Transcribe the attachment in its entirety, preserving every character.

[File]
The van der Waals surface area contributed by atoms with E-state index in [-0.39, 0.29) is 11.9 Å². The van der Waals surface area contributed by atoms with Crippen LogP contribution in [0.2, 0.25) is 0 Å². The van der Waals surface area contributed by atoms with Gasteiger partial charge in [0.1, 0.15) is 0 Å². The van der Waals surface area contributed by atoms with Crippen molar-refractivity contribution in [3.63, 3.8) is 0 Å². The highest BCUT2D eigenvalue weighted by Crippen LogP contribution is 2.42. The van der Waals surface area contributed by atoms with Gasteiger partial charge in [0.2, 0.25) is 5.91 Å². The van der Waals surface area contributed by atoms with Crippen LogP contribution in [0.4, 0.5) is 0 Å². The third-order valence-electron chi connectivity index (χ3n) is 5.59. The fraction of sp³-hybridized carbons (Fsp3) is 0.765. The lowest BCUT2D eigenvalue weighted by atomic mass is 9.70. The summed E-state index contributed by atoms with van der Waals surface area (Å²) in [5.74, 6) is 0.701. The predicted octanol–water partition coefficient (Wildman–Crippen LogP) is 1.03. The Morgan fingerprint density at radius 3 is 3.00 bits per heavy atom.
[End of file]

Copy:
The van der Waals surface area contributed by atoms with E-state index in [-0.39, 0.29) is 11.9 Å². The van der Waals surface area contributed by atoms with Crippen LogP contribution in [0.2, 0.25) is 0 Å². The van der Waals surface area contributed by atoms with Gasteiger partial charge in [0.1, 0.15) is 0 Å². The van der Waals surface area contributed by atoms with Crippen molar-refractivity contribution in [3.63, 3.8) is 0 Å². The highest BCUT2D eigenvalue weighted by Crippen LogP contribution is 2.42. The van der Waals surface area contributed by atoms with Gasteiger partial charge in [0.2, 0.25) is 5.91 Å². The van der Waals surface area contributed by atoms with Crippen LogP contribution in [0.4, 0.5) is 0 Å². The third-order valence-electron chi connectivity index (χ3n) is 5.59. The fraction of sp³-hybridized carbons (Fsp3) is 0.765. The lowest BCUT2D eigenvalue weighted by atomic mass is 9.70. The summed E-state index contributed by atoms with van der Waals surface area (Å²) in [5.74, 6) is 0.701. The predicted octanol–water partition coefficient (Wildman–Crippen LogP) is 1.03. The Morgan fingerprint density at radius 3 is 3.00 bits per heavy atom.